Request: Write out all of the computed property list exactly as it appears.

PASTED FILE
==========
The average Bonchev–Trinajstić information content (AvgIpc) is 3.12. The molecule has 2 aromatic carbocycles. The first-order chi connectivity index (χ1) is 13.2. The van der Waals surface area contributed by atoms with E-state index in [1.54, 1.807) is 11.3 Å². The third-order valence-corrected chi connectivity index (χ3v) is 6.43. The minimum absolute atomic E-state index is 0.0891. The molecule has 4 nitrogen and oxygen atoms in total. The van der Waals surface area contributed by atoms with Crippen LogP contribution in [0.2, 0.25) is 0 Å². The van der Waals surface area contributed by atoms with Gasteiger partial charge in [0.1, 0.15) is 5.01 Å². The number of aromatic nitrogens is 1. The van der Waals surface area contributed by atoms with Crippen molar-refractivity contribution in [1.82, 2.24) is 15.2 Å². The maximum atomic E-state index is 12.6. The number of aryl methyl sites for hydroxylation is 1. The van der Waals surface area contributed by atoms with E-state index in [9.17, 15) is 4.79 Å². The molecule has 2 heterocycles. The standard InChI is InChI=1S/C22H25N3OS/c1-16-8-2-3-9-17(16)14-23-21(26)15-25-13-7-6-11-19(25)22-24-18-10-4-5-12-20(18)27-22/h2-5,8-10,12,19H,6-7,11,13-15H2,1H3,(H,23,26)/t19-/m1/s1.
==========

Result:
The average Bonchev–Trinajstić information content (AvgIpc) is 3.12. The molecule has 2 aromatic carbocycles. The first-order chi connectivity index (χ1) is 13.2. The van der Waals surface area contributed by atoms with E-state index in [1.54, 1.807) is 11.3 Å². The third-order valence-corrected chi connectivity index (χ3v) is 6.43. The minimum absolute atomic E-state index is 0.0891. The molecule has 4 nitrogen and oxygen atoms in total. The van der Waals surface area contributed by atoms with Crippen LogP contribution in [0.2, 0.25) is 0 Å². The van der Waals surface area contributed by atoms with Gasteiger partial charge in [0.1, 0.15) is 5.01 Å². The number of aromatic nitrogens is 1. The van der Waals surface area contributed by atoms with Crippen molar-refractivity contribution in [1.82, 2.24) is 15.2 Å². The maximum atomic E-state index is 12.6. The number of aryl methyl sites for hydroxylation is 1. The van der Waals surface area contributed by atoms with E-state index in [9.17, 15) is 4.79 Å². The molecule has 2 heterocycles. The standard InChI is InChI=1S/C22H25N3OS/c1-16-8-2-3-9-17(16)14-23-21(26)15-25-13-7-6-11-19(25)22-24-18-10-4-5-12-20(18)27-22/h2-5,8-10,12,19H,6-7,11,13-15H2,1H3,(H,23,26)/t19-/m1/s1.